About autisticaplanet

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Welcome to a blog about an autistic adult woman in her late 30's using words and images to advocate acceptance as well as awareness of those with life-limiting sensory processing issues and resulting social and behavioral challenges. I write about inclusion ideas for those who remain in isolation due to their neuromakeup and share how my Christian faith keeps me going. Thank you for visiting.

Friday, November 11, 2016

Does autism get easier as one ages? A personal perspective



Based on my personal experience: somewhat yes and mostly no.
Yes, some of my sensory sensitivities become tolerable.
For me, this meant being able to go from screaming and covering my eyes every time a flash fired on a camera to being able to endure purple pupils following a photograph. 
By my preteen years, I was able to handle the doorbell ringing instead of freaking out by both the startle and the noise. What a relief it was that my mother could play the organ at mid-volume in the den next to my bedroom and I could handle it with my door closed. Being forewarned, I could even tolerate the vacuum being turned on and even being in the same room.
But by the time I turned 14, I began to notice increasing sensitivity to sounds already too loud, especially when accompanied by startle. I began to experience more meltdowns more frequently and much lower overall frustration tolerance.

Add to this intense bullying during middle school and high-school years and the sudden loss of a parent at age 14 as well as very little understanding and compassionate measures being attempted by professionals and first responders beginning in my late teens and extending into the present.

Cognitive behavioral therapy has helped me greatly. For example, I can understand the reasons behind why people in general act the way they do. I can cope (on a small scale) with the unpredictability of human emotions and resulting behavior. I can understand from an objective viewpoint some reasons why kids (and adults) bully (example: taking out on me the abuse they experienced at home).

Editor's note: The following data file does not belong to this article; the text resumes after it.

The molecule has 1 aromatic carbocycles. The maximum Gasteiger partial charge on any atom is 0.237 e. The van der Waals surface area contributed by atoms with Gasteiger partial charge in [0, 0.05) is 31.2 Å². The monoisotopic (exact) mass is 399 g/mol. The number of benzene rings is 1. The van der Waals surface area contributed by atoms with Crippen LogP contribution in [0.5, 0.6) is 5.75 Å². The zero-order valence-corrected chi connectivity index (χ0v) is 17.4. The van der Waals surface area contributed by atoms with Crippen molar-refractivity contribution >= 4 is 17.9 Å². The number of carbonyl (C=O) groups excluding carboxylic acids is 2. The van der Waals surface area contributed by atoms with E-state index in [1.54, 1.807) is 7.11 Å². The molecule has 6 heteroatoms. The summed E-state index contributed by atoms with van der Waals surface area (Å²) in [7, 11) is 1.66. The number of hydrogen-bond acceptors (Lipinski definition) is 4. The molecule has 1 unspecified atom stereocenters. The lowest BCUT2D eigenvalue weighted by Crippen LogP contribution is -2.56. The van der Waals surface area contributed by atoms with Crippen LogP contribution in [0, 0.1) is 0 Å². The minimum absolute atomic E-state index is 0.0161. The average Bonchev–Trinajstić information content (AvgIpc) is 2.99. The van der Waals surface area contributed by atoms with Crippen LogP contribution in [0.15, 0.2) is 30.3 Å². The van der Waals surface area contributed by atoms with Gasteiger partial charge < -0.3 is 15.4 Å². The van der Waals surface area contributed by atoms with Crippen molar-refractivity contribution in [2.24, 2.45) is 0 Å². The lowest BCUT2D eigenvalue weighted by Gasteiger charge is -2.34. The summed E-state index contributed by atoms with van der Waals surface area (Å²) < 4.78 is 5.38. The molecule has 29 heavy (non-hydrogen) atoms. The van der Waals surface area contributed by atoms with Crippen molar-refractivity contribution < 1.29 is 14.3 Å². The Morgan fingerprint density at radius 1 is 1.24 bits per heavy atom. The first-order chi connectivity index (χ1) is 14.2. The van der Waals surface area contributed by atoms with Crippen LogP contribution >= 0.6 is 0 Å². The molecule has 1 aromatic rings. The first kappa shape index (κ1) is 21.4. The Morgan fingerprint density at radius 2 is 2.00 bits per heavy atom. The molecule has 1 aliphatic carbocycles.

The biggest thing CBT has taught me is that it isn’t all in my head or all about me. I am not only or always the main factor in why things go very wrong.

Tinnitus Retraining Therapy (TRT) though very expensive (my mom had to take out a loan), was very much worth it in terms of improving my loudness discomfort level (LDL) from mid 70’s to mid 80’s in each ear. I also wore white noise generators in both ears for a year following TRT.

Though I have made gains, I have also had to come to terms with the fact I will never be comfortable in the midst of small children (even when relatively quiet), dogs or the 4th of July.

What troubles me is that there are people who cannot come to terms with the fact I have come to terms with these issues.

I pray that in the very near future that there will be living and working solutions for severe sensory affected autistic people who are high-functioning (yes, the two actually do co-exist).

This means developing “sensory friendly housing” where people like myself can find refuge from the barking, screaming and honking world that is the reality (in varying degrees) of what I call “anything goes” living environments. I happen to have grown up and still am living in such an environment. I compensate via 3 white noise machines and sometimes wearing passive noise cancelling earmuffs. I am blessed to live on an empty-nester street and not have neighbors living next to the side of the house where my bedroom is located.

Both my parents are in heaven now, and time will tell when (not if) I will need to move. The main factor is finances as well as life choices on behalf of the sibling I live with.

Has autism got easier as I age? If I had to weigh my childhood against my adolescence and adulthood, moreover, I’d say no. I am not financially independent (in whole or in part). I still struggle to maintain friendships. I don’t have access to transportation unless someone is off and has a car.  I do not have the ease of being out in public places and handling auditory and social stress that I managed somewhat better with before my teen years.

Hopefully, these words I write will help to inspire those who want to and have the resources available to make these United States a palpable place for autistic people to live, work and recreate.

Calling all charitable people, realtors, land developers, social service workers, and politicians. 


“But the needy will not be ignored forever; the hopes of the poor will not always be crushed.” ~Psalm 9:18 NLT